26 November 2020
Vitality calls for fake commute, as boundaries between work and home life blur as Brits continue to work from home this winter
Almost six in 10 office workers are struggling to separate their work and home life after ditching their commute, research from innovative health and life insurance and investment company Vitality has revealed.
A survey of 2,000 UK adults who have been forced to work from home this year found the average person is saving 60 minutes a day due to the lack of travel to and from work. However, the much-maligned commute acted as a buffer between work and home life, leaving 59 per cent struggling to switch off after their working day.
And 42 per cent went as far as to say the lack of commute is having a negative effect on their physical health and wellbeing. As a result, 58 per cent are even missing certain aspects of their trip to and from work, with being able to separate home and work the top reason.
Others miss the journey to and from work because it gave them time to drive in the car alone (25 per cent), take a break from friends, family and housemates (22 per cent), and exercise by walking and cycling to the station (19 per cent).
The study was commissioned by insurer Vitality, which is encouraging Brits to have a ‘fake commute’, to spend at least 20 minutes in the morning before work or 20 minutes after work doing exercise, taking time to meditate or take up a hobby to improve physical and mental health.Neville Koopowitz, CEO of Vitality, said:"This year has been exceptional and changed our lives in many ways. In the first lockdown many of us found we had extra time in our day, taken back from the commute to work, which we were able to use constructively in some way.
“However, our research shows that more recently, likely affected by winter and the longer nights, that many of us have slipped into unhealthy habits, using this time to sleep in or work more, resulting in a struggle to keep boundaries between our working and home lives – which can lead to stress and poor mental health.
“That’s why today we at Vitality are urging everyone to set aside some of the time they would previously have used getting to or from work, to prioritise their own health.
“By taking just 20 minutes each day to introduce a habit, or one that may have previously been part of our commute, such as a walk, moment of meditation or even just getting outside to grab a coffee, we can all improve our physical and mental wellbeing during a time when it’s crucial we look after ourselves.”
The study also found that while 29 per cent have replaced their commute with a walk, 69 per cent admitted they aren’t doing much with the extra time they now have. Almost four in 10 (37 per cent) admitted they simply spend more time in bed.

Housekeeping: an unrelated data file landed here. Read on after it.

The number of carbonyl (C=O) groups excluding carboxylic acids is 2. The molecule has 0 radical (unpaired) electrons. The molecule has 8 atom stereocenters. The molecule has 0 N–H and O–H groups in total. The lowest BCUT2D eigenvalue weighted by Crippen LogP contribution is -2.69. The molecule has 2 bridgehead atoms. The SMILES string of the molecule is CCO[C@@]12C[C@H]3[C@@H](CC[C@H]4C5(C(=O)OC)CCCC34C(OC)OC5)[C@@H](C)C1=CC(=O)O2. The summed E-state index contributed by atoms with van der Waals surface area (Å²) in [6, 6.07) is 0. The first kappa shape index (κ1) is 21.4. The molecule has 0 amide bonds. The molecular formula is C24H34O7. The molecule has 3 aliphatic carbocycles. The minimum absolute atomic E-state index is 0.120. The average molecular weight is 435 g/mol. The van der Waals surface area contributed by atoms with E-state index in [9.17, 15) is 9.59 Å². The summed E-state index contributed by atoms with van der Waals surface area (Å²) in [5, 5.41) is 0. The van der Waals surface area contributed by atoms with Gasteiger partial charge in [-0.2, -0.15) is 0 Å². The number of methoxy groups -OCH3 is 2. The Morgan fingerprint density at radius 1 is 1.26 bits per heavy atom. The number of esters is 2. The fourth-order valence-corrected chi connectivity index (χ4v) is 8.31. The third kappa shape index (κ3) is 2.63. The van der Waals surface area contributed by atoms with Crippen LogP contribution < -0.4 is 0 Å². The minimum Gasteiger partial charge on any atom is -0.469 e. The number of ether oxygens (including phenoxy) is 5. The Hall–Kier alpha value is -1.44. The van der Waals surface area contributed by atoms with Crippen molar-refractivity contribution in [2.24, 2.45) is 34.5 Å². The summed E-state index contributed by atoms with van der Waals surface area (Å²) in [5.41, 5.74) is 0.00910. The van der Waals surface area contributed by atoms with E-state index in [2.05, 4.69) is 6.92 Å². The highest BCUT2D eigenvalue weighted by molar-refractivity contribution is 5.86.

And 40 per cent are now working longer hours, leaving 45 per cent feeling less happy at work due to increased stress.
As a result, the research, conducted by OnePoll for Vitality, found 67 per cent feel they need to improve their mental health and wellbeing this winter. Just under three quarters (72 per cent) also want to boost their physical health.
When it comes to exercise, 36 per cent have been doing more since working from home, but 32 per cent admitted they are doing less than they used to. A third (33 per cent) said they need more motivation or the offer of incentives to make use of their commute time. Another 27 per cent felt they needed a plan to follow and 20 per cent could do with a fitness device to monitor their activity.
Alongside the ‘fake commute’, Vitality has launched a Winter Pack programme designed to offer its insurance members incentives and rewards to stay healthy in mind and in body at home through winter and beyond, such as access to home workouts on Peloton, fitness device discounts and a coffee at home benefit with free guides and tips available for everyone to access on Vitality’s social channels.Vitality introduced the Winter Pack in response to an eight per cent decrease in activity levels seen within its members during the first week of October, compared to the average weekly level for September (1).
For further information, please contact:
Alexa Chaffer, Head of PR, Vitality
Notes to editors
Research carried out November 2020, One Poll on behalf of Vitality with 2,000 respondents who previously used to work in an office.
(1) Data taken from Vitality members with physical activity tracked per day for the week ending 04/10/2020, compared to the weekly average in September